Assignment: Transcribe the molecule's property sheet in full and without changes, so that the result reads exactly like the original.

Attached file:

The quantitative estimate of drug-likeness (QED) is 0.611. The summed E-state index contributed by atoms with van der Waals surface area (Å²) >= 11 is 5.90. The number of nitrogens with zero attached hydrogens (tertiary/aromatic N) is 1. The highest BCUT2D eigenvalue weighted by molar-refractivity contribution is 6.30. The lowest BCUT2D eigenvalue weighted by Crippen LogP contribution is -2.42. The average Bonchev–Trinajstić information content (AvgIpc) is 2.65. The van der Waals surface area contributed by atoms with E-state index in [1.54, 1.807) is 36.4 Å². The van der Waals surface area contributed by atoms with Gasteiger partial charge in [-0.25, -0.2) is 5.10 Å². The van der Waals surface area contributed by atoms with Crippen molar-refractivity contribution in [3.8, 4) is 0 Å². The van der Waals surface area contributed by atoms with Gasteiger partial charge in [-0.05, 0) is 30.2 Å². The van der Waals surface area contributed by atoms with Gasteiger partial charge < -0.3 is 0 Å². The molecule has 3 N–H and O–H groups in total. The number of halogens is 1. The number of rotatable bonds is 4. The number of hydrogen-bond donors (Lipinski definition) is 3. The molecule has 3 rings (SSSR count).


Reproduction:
The quantitative estimate of drug-likeness (QED) is 0.611. The summed E-state index contributed by atoms with van der Waals surface area (Å²) >= 11 is 5.90. The number of nitrogens with zero attached hydrogens (tertiary/aromatic N) is 1. The highest BCUT2D eigenvalue weighted by molar-refractivity contribution is 6.30. The lowest BCUT2D eigenvalue weighted by Crippen LogP contribution is -2.42. The average Bonchev–Trinajstić information content (AvgIpc) is 2.65. The van der Waals surface area contributed by atoms with E-state index in [1.54, 1.807) is 36.4 Å². The van der Waals surface area contributed by atoms with Gasteiger partial charge in [-0.25, -0.2) is 5.10 Å². The van der Waals surface area contributed by atoms with Crippen molar-refractivity contribution in [3.8, 4) is 0 Å². The van der Waals surface area contributed by atoms with Gasteiger partial charge in [-0.05, 0) is 30.2 Å². The van der Waals surface area contributed by atoms with Gasteiger partial charge < -0.3 is 0 Å². The molecule has 3 N–H and O–H groups in total. The number of halogens is 1. The number of rotatable bonds is 4. The number of hydrogen-bond donors (Lipinski definition) is 3. The molecule has 3 rings (SSSR count).